There's no official Erlang anniversary - help us select one!

We all share a common passion: our love for Erlang! :heart:

:speech_balloon: We talked with Erlang experts Robert Virding and Bjarne Däcker and realized that there’s no official anniversary for this amazing programming language! So we want to create one together! Over the next two weeks, we’ll share significant dates from Erlang’s history and invite you to contribute any important dates you think we should consider.

:bar_chart: Then, on July 1st, we’ll hold a vote on our social media platforms (X and LinkedIn) to select the final date. The winning date will be announced on July 3rd!

Join us in shaping the #ErlangAnniversary.


Wonder how long after Erlang was announced/created the Erlang Movie went out?

I reckon it’s arguably one of the most loved moments in Erlang’s entire history :003:


Joe Armstrong, died on April 20 at the age of 68.
In honor of Joe Armstrong, I suggest April 20th


Or what about his birthday? :blush:


One of those dates was my first thought, too, when I first read this post. On second thought however, I’m not so sure.

While Joe was probably the most prominent and one of the most important persons when it comes to Erlang, he wasn’t the only one: Fixing an anniversary solely on him would arguably belittle the other people whose efforts also played an important role in creating Erlang and making it what it is today.

Also, while I myself never had the chance to meet Joe in person and only know him from videos, I’m not sure if he would have liked it himself.

tl;dr: I would rather suggest a date more related to Erlang the language than a date related to a single person in the history of Erlang, however important. The only date in that regard that I can think of is when Erlang became Open Source and thus available to us all.


Well said, I agree. I really admire Joe and pretty much all he did, however, I guess we should take care not to effectively turn Erlang into a synonym for “Joes language”, to put it bluntly.

Therefore, I would also go for the date when Erlang became available to all of us, given there is such a definite date.


Maybe the open-source release date? December 8th. It’s a win date for everyone o/


Considering that Joe Armstrong wrote the first couple of implementations and that for several releases the virtual machine was JAM (Joe’s Abstract Machine) – which I’d still like to see a writeup of – thinking of it as “Joe’s Language” isn’t inappropriate. This is a bit like saying we shouldn’t associate C with
Kernighan and Ritchie or Pascal with Niklaus Wirth or Lisp with McCarthy or
Prolog with Colmerauer.

Many other people made important contributions to all those languages.
That doesn’t mean the originators shouldn’t be commemorated.

Perhaps one way to cut the Gordian knot would be to celebrate Erlang’s birthday on Erlang’s birthday, which happens to be the 1st of January (1878).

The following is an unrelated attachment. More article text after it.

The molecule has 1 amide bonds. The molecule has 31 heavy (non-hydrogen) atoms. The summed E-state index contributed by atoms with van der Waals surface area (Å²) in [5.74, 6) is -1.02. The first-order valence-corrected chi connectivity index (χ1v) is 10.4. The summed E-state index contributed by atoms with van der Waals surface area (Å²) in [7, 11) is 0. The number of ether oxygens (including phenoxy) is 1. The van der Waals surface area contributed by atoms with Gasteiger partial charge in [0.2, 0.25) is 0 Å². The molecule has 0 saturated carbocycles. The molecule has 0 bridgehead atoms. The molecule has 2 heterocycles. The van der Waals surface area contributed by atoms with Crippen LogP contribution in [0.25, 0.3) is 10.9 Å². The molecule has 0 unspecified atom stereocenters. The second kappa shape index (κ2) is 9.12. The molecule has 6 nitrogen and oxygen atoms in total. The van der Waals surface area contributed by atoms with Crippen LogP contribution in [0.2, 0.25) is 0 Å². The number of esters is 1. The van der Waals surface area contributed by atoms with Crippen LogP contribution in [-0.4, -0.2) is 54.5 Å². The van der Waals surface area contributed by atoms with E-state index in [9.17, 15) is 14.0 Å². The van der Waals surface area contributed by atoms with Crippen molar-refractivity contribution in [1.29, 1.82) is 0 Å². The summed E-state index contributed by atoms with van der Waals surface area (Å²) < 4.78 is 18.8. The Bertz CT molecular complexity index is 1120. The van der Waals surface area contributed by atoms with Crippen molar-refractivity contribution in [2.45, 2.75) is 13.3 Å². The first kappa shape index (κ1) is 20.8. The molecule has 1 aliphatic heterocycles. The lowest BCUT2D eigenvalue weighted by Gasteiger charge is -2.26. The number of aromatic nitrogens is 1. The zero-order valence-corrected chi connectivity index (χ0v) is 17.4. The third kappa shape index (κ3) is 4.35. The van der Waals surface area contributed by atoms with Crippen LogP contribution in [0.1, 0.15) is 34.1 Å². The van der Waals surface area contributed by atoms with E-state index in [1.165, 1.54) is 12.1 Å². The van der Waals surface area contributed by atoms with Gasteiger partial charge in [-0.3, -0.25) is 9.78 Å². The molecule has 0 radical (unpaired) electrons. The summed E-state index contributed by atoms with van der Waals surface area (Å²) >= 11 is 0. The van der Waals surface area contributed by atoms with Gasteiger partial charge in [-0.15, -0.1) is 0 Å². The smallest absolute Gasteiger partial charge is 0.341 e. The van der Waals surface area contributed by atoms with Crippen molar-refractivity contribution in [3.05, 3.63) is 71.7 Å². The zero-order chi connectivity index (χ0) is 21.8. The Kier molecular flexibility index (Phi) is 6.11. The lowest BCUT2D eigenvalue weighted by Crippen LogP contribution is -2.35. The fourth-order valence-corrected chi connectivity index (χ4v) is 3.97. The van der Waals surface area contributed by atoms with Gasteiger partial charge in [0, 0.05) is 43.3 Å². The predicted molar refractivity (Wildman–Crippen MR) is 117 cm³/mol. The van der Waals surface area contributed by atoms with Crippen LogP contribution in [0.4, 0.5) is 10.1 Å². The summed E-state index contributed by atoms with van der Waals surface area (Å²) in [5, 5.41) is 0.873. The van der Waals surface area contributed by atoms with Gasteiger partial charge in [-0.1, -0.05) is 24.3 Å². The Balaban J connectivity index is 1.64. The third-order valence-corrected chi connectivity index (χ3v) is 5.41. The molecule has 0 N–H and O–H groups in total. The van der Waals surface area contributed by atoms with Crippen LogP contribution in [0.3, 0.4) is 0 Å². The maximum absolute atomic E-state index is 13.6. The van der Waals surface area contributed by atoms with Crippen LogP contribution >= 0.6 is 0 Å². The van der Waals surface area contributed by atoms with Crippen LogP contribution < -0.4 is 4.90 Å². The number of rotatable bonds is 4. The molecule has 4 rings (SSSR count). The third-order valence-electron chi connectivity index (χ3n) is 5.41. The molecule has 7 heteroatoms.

Erlang also died too soon.


There is an Erlang history timeline in the conference paper “Introducing Concurrent Functional Programming in the Telecommunications Industry” by Bjarne Dacker.

But when is the official birthdate?


As much as I respect Joe, lots of people have contributed to Erlang/OTP and the VMs (plural). I think any anniversary should be tied to some significant event in the Erlang/OTP timeline, not any one individual. Erlang/OTP wouldn’t be anywhere near where it is today without the open-source release, so I think that date is a good candidate for the anniversary.


The name Erlang was invented some time in the Autumn 1986 and was officially mentioned within Ericsson in January 1987.

:thinking: What are your thoughts? Would this be a suitable date? Keep in mind, we’re still missing the exact day!


The name Erlang preceded development of what became the Erlang language. We, the CS lab, had used it in a number of systems in different languages we had written, for instance one in the parallel logic language Parlog.


Is the release date of Erlang v1.0 known?

Even though it was internal would we not consider that the official birthday?


Tough choice.
Do we at least agree on the year?


Why do we want an official birthday for Erlang?
Any date is as arbitrary as any other.
Why not the publication date of the first Erlang book?
(Serious question.)


Voting on X and LinkedIn? Way to exclude people!


We are going to share the options here and on our Mastodon account as well, so everyone can participate!


Was thinking the same thing, but then forgot to say :upside_down_face:


I would love to celebrate in a specific day!


Joe’s birthday is December 27th, 1950. His dissertation, “Making reliable distributed systems in the presence of software errors,” was published in December 2003. I propose Erlang’s official birthday to be celebrated December 27th, 2003 henceforth! If we want to tie it more closely to the project then Erlang was made open source in 1998 and OTP in 1999. 1998 is also when Joe, Robert, & Mike started Bluetail AB as an Erlang support company. So maybe 1998? Can be Joe’s birthday or perhaps one of the guys can tell us the actual date as it doesn’t seem to be easily discovered.

– Ben Scherrey

Note: I’ve seen one claim that his birthday was December 7th but I’m guessing that was just a typo.

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